My friend Leslie called yesterday: “I’m worried about Hillary’s health.” I talked over her: “Jeez, don’t worry about it. It’s walking pneumonia. The rest is just right wing blather to make her look old and doddery and frail. They gave her a big-ass dose of antibiotics. She’ll be fine.”
Leslie pressed on: “Well I mean, last year when I had pneumonia, I had to go to bed for two weeks. I would wake up in the morning and make breakfast for the kids, and then I had to go back to bed.” I snapped back: “Well, that’s not an option.”
Then I took a breath. Oh. When Leslie said she was worried about Clinton’s health, she didn’t mean she was politically worried. She meant she was worried about her as a person. She was worried about the fact that Hillary Clinton must feel horrible—weak, thirsty, feverish, ready to cough up a lung—and yet she has to get up before the sun, make speeches at the top of her voice, and embrace thousands of strangers like second cousins on Thanksgiving Day. That must suck. How is it even possible?
Right. Leslie was worried about Hillary in the way that compassion dictates—concern for your fellow human.
Well, that was unimpressive. That I blew right past the suffering of this poor, overstretched woman and went right to counting votes in North Carolina. Later, after the dinner dishes were washed, I snuck a peek at the news. The CNN headline: “Hillary Clinton Stumbles–Will Her Campaign Follow?” The Washington Post led with: “Hillary Clinton’s health just became a real issue in the presidential campaign.”
Let’s set aside for a moment the crassness of overshadowing the fifteenth anniversary of the nation-stopping tragedy of 9/11 with a breathless account of a respiratory illness and consider this: Just last week, the headlines were things like: “Clinton Campaign Wants to Humanize Hillary” and “Hillary Clinton: Campaign Attempts to Humanize Her Again.” The worst of this batch came during the Democratic Convention: “Bill Clinton Praises His Wife’s Feminine Side.” Ok, ick. And from the New York Times no less.
But here’s a news flash for all of us—members of press and members of the public alike—humans live in bodies. Humans are bodies. There is nothing more humanizing than having a head cold. No matter how hard we struggle and argue that we “don’t have time to be sick,” we don’t have a choice. We shiver and sneeze and cough until the coronaviruses run their course and decide they are done with us.
These presidential campaigns are brutal. They are inhumane. They are—indeed—unhuman in some very fundamental and creepy way. And we hate them for it. We hate the poll-tested messages, the spin rooms, the inaccessibility and craven manipulation of the electorate. We hate the size, the scale. We hate the money and the advertising. We hate the glitz and the confetti and the phony carnival of the balloon drop.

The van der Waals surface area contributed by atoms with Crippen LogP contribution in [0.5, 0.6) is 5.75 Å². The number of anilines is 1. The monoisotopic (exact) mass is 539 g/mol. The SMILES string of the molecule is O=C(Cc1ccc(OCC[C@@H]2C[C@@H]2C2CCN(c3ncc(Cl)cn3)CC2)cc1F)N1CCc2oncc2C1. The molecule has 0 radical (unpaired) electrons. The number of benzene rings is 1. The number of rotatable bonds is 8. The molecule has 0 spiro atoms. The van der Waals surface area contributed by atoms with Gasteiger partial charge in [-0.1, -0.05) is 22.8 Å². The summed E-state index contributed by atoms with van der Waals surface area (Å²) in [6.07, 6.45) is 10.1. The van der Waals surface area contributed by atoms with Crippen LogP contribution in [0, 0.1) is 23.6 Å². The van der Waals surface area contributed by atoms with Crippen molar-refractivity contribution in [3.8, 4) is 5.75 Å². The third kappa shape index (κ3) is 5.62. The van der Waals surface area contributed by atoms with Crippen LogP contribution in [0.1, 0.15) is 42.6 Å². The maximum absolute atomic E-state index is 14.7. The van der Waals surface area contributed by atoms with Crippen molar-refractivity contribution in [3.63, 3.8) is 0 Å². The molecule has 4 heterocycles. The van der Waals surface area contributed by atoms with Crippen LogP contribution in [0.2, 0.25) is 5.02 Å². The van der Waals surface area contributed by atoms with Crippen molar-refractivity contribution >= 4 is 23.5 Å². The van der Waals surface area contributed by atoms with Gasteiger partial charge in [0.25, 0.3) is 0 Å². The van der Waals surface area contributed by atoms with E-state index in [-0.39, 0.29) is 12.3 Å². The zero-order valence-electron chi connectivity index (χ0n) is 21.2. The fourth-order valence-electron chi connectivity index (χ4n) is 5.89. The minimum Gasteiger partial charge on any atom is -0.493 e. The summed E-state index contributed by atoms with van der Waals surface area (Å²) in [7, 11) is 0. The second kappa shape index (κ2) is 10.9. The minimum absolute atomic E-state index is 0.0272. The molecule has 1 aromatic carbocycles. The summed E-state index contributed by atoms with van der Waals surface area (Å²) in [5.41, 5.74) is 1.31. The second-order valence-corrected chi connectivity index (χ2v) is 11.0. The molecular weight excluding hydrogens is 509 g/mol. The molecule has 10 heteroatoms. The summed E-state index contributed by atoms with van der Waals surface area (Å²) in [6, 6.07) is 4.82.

And we should. Somehow, in the deep recesses of our cynical hearts, we do know that a government of the people, by the people, for the people requires actual people. And people come with all the inconvenient frailties of the mortal, animal bodies that we’re born into. That includes head colds and menstrual cramps and poor eyesight and foggy thinking when we’re exhausted.
Of course, we can’t talk about this without taking note of the skin-crawingly gendered nature this conversation. We love to use women’s bodies—in all their glorious humanness—to question and marginalize and cast doubt on the competence of their (our) minds.(I’m thinking about Hillary Clinton’s dash to the podium after using the ladies room in an otherwise all-male debate.)
Don’t get me wrong. I’ve watched enough West Wing to know that it’s a bad idea for presidential candidates to cover up major, chronic health issues. But Hillary Clinton’s pneumonia is a chance—among many—for us to take a breath and re-set. We say we want authentic candidates—and elected officials—who represent us and who understand what we’re going through out here in the provinces as we muddle through our days sleep-deprived and rumpled and plagued by head colds. That said, though, we have to grow up. We can’t have it all. We can’t have the perfectly polished, elegantly coiffed, gaffe-less candidate who is also authentic and empathetic and real. Real is real. And sometimes real gets a nasty case of pneumonia.